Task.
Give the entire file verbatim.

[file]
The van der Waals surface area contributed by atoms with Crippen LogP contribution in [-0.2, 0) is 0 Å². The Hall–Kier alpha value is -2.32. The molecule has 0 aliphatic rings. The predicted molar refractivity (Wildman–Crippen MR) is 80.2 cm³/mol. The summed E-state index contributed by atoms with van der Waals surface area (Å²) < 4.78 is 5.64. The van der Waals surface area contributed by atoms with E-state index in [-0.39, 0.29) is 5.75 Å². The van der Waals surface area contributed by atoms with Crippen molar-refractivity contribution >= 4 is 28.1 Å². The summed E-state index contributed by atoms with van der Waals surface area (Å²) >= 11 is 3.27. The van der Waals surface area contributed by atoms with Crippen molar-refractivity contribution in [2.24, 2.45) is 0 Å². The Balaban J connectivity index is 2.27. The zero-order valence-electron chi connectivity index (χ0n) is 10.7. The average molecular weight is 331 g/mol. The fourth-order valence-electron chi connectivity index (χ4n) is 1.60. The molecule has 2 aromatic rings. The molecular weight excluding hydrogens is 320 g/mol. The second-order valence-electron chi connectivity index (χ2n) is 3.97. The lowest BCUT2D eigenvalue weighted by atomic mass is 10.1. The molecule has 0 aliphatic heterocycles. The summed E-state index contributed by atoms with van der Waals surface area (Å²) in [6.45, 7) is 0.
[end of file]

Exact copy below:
The van der Waals surface area contributed by atoms with Crippen LogP contribution in [-0.2, 0) is 0 Å². The Hall–Kier alpha value is -2.32. The molecule has 0 aliphatic rings. The predicted molar refractivity (Wildman–Crippen MR) is 80.2 cm³/mol. The summed E-state index contributed by atoms with van der Waals surface area (Å²) < 4.78 is 5.64. The van der Waals surface area contributed by atoms with E-state index in [-0.39, 0.29) is 5.75 Å². The van der Waals surface area contributed by atoms with Crippen molar-refractivity contribution >= 4 is 28.1 Å². The summed E-state index contributed by atoms with van der Waals surface area (Å²) >= 11 is 3.27. The van der Waals surface area contributed by atoms with Crippen molar-refractivity contribution in [2.24, 2.45) is 0 Å². The Balaban J connectivity index is 2.27. The zero-order valence-electron chi connectivity index (χ0n) is 10.7. The average molecular weight is 331 g/mol. The fourth-order valence-electron chi connectivity index (χ4n) is 1.60. The molecule has 2 aromatic rings. The molecular weight excluding hydrogens is 320 g/mol. The second-order valence-electron chi connectivity index (χ2n) is 3.97. The lowest BCUT2D eigenvalue weighted by atomic mass is 10.1. The molecule has 0 aliphatic heterocycles. The summed E-state index contributed by atoms with van der Waals surface area (Å²) in [6.45, 7) is 0.